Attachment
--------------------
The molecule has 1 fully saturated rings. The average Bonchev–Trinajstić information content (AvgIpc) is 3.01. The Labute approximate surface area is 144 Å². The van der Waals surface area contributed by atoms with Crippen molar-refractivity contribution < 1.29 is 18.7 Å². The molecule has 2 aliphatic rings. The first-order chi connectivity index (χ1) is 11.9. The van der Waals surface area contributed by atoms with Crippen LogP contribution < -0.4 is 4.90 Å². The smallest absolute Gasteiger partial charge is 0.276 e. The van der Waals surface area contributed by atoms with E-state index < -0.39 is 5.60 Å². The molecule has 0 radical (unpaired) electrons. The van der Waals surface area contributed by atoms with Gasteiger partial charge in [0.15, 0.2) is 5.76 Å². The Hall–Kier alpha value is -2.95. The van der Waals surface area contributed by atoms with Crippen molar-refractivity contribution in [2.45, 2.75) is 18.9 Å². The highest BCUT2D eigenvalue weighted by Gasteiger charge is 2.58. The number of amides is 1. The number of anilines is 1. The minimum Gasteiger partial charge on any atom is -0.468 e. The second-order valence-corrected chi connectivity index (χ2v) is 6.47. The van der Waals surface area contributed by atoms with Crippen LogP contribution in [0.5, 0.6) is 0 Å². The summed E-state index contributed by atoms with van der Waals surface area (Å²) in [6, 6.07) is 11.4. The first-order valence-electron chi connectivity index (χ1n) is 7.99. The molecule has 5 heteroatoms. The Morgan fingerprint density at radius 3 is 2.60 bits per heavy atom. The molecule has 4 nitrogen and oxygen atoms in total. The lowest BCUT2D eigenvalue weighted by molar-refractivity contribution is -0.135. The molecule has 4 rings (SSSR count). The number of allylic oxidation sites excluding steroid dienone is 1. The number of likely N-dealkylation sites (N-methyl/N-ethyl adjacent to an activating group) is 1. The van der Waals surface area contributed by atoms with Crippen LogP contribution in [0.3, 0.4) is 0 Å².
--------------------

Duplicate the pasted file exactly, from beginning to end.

The molecule has 1 fully saturated rings. The average Bonchev–Trinajstić information content (AvgIpc) is 3.01. The Labute approximate surface area is 144 Å². The van der Waals surface area contributed by atoms with Crippen molar-refractivity contribution < 1.29 is 18.7 Å². The molecule has 2 aliphatic rings. The first-order chi connectivity index (χ1) is 11.9. The van der Waals surface area contributed by atoms with Crippen LogP contribution < -0.4 is 4.90 Å². The smallest absolute Gasteiger partial charge is 0.276 e. The van der Waals surface area contributed by atoms with E-state index < -0.39 is 5.60 Å². The molecule has 0 radical (unpaired) electrons. The van der Waals surface area contributed by atoms with Gasteiger partial charge in [0.15, 0.2) is 5.76 Å². The Hall–Kier alpha value is -2.95. The van der Waals surface area contributed by atoms with Crippen molar-refractivity contribution in [2.45, 2.75) is 18.9 Å². The highest BCUT2D eigenvalue weighted by Gasteiger charge is 2.58. The number of amides is 1. The number of anilines is 1. The minimum Gasteiger partial charge on any atom is -0.468 e. The second-order valence-corrected chi connectivity index (χ2v) is 6.47. The van der Waals surface area contributed by atoms with Crippen LogP contribution in [0.5, 0.6) is 0 Å². The summed E-state index contributed by atoms with van der Waals surface area (Å²) in [6, 6.07) is 11.4. The first-order valence-electron chi connectivity index (χ1n) is 7.99. The molecule has 5 heteroatoms. The Morgan fingerprint density at radius 3 is 2.60 bits per heavy atom. The molecule has 4 nitrogen and oxygen atoms in total. The lowest BCUT2D eigenvalue weighted by molar-refractivity contribution is -0.135. The molecule has 4 rings (SSSR count). The number of allylic oxidation sites excluding steroid dienone is 1. The number of likely N-dealkylation sites (N-methyl/N-ethyl adjacent to an activating group) is 1. The van der Waals surface area contributed by atoms with Crippen LogP contribution in [0.3, 0.4) is 0 Å².